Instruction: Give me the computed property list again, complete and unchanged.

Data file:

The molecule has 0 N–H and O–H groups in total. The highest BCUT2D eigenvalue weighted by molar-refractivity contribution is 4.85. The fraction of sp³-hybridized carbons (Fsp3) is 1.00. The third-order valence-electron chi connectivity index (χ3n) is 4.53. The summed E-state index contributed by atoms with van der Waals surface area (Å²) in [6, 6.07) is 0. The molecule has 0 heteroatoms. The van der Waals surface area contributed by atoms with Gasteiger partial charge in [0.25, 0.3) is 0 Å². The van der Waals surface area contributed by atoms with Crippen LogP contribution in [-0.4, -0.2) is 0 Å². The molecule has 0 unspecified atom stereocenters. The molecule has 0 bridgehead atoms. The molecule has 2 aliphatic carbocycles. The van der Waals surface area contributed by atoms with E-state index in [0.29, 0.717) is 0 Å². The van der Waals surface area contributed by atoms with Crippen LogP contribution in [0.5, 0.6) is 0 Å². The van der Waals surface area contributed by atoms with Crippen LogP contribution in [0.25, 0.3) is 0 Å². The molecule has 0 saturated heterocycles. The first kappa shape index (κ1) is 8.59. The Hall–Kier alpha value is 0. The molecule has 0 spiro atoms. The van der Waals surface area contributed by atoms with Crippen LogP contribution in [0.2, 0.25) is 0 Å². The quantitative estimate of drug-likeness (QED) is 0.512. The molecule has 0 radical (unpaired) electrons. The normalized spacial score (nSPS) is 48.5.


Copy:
The molecule has 0 N–H and O–H groups in total. The highest BCUT2D eigenvalue weighted by molar-refractivity contribution is 4.85. The fraction of sp³-hybridized carbons (Fsp3) is 1.00. The third-order valence-electron chi connectivity index (χ3n) is 4.53. The summed E-state index contributed by atoms with van der Waals surface area (Å²) in [6, 6.07) is 0. The molecule has 0 heteroatoms. The van der Waals surface area contributed by atoms with Gasteiger partial charge in [0.25, 0.3) is 0 Å². The van der Waals surface area contributed by atoms with Crippen LogP contribution in [-0.4, -0.2) is 0 Å². The molecule has 0 unspecified atom stereocenters. The molecule has 0 bridgehead atoms. The molecule has 2 aliphatic carbocycles. The van der Waals surface area contributed by atoms with E-state index in [0.29, 0.717) is 0 Å². The van der Waals surface area contributed by atoms with Crippen LogP contribution in [0.5, 0.6) is 0 Å². The van der Waals surface area contributed by atoms with Crippen LogP contribution in [0.25, 0.3) is 0 Å². The molecule has 0 saturated heterocycles. The first kappa shape index (κ1) is 8.59. The Hall–Kier alpha value is 0. The molecule has 0 spiro atoms. The van der Waals surface area contributed by atoms with Crippen LogP contribution in [0.2, 0.25) is 0 Å². The quantitative estimate of drug-likeness (QED) is 0.512. The molecule has 0 radical (unpaired) electrons. The normalized spacial score (nSPS) is 48.5.